Jez Lowe on Folk Clubs and Comedy
Jez Lowe writes:
I had a conversation with a famous folk singer many years ago, wherein he predicted that one day, comedy would replace folk music as a "club-based" entertainment, and that one by one all the folk clubs across the country would close down and be replaced by comedy clubs.
I guess he was kind of right, though as usual, the folk club scene has put up an admirable struggle when faced with adversity.
Personally, I find a lot of stand-up comedy more irritating than entertaining, with some notable exceptions, so I'm doubly dissatisfied with this turn of events.
Many of these went on to bigger and better things, and while others simply faded away.
The best of them, and amid cries of "Boo, hiss, crawler!", I would include our own Mike Harding high on this list, were doubly skilled, in that they did a stand-up routine full of wit and originality, and then went seamlessly into their "proper job", as singers, musicians and songwriters.
Maybe that's why most of today's stand-up comedians, with their Bob Hope-style routines of pacing the stage with a microphone, just leave me cold.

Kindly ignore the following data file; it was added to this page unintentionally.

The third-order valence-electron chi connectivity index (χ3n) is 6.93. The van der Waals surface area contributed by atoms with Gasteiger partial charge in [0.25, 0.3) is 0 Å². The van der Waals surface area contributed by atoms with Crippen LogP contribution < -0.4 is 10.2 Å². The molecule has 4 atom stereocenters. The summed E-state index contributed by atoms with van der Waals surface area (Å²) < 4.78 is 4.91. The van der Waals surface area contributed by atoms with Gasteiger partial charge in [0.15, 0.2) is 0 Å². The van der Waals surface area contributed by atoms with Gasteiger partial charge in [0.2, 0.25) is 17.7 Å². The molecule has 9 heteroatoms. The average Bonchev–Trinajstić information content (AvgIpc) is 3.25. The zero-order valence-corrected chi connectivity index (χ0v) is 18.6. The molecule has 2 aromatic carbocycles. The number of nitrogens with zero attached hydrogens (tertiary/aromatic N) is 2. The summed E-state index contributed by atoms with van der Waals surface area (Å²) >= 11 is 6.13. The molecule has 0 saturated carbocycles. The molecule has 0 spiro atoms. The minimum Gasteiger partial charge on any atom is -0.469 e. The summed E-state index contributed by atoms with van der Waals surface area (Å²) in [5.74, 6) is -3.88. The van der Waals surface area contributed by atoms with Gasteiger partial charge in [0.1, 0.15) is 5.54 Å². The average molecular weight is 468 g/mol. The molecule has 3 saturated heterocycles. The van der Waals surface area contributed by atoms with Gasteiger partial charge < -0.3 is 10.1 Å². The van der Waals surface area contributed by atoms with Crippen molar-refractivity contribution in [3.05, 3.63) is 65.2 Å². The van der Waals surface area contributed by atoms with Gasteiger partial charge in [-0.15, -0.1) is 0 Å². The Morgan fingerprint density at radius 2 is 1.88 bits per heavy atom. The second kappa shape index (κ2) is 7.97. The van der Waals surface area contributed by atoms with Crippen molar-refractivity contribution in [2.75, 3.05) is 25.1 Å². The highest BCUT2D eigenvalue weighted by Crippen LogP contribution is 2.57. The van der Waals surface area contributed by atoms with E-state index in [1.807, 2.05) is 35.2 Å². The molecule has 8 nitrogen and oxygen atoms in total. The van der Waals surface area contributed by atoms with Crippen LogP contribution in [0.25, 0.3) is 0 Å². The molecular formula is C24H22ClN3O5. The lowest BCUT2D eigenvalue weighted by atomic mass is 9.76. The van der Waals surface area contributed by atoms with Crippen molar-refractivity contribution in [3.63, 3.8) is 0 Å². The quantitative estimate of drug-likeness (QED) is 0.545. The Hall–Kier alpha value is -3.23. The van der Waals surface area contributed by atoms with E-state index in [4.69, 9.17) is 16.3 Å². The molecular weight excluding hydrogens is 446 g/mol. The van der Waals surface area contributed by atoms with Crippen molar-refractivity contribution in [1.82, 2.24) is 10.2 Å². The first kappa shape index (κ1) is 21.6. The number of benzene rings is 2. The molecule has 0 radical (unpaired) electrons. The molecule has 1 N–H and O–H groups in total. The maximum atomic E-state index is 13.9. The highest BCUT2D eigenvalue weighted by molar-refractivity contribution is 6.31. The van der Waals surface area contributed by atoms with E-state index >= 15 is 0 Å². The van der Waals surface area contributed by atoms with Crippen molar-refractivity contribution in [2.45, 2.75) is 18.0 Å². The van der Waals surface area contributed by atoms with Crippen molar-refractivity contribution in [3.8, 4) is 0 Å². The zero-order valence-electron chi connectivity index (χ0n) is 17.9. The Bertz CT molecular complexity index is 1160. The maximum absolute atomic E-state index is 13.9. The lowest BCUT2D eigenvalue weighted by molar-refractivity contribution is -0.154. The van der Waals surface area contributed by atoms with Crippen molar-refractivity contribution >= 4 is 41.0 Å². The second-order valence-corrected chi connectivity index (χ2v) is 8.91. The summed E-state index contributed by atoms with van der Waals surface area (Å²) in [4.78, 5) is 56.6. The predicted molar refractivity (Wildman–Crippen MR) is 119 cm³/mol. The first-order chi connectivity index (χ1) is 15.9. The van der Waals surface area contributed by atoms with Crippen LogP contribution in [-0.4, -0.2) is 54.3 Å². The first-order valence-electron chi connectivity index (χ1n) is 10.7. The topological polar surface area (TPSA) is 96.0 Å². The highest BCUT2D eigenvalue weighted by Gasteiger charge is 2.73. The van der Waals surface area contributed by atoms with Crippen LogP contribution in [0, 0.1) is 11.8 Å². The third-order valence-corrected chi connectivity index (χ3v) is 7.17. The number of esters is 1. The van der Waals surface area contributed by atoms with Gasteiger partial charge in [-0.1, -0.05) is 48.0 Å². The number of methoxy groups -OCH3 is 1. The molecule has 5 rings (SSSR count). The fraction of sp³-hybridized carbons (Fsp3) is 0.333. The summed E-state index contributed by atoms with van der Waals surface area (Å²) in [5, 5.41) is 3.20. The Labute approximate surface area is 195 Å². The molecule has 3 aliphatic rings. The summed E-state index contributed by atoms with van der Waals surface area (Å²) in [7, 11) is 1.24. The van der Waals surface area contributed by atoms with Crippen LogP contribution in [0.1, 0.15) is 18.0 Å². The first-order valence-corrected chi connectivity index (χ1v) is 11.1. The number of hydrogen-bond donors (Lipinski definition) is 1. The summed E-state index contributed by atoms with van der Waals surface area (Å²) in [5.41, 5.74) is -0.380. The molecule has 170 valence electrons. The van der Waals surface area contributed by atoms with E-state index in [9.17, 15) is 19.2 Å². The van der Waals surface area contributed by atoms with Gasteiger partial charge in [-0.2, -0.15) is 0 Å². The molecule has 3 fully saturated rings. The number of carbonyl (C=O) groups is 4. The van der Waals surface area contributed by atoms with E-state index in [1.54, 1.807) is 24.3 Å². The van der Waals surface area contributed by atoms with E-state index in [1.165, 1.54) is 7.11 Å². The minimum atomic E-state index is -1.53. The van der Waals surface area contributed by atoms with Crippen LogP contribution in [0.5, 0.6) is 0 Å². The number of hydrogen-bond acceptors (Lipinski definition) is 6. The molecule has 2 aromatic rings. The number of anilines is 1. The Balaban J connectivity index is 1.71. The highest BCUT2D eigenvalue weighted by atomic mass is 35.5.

I was spoiled early on by funny men who knew when to be serious.
About fifteen years ago, I shared a stage at the Malvern Arts Festival with a comedian that I hadn't heard of at that time.
My set over-ran quite a bit, through no fault of mine, but he just sat waiting patiently in the wings, and when I'd finished we chatted for a while.
I remember he was very complimentary about an ad-lib I'd done when a clap of thunder overhead had interrupted my song about the perils of organised religion, after which he asked me about the guitar tuning I'd been using at the time.
We parted on good terms, and I watched the start of his act before having to heading off on the long drive back to Durham.
He was very funny. In fact he was Eddie Izzard.
The only other time I've seen him live was at Bob Geldof's "Live 8" concert in Edinburgh a few years ago, when he was at once quite hilarious, then quite overawed by fifty thousand voices intoning "Flower of Scotland" during his act, and then quite serious while playing piano behind Midge Ure on his Ultravox hit Vienna. Well, there you go Eddie. If you'd stuck with me you could be making a tidy living around the folk clubs now, instead of scraping by doing Ocean's Eleven with that George Clooney bloke.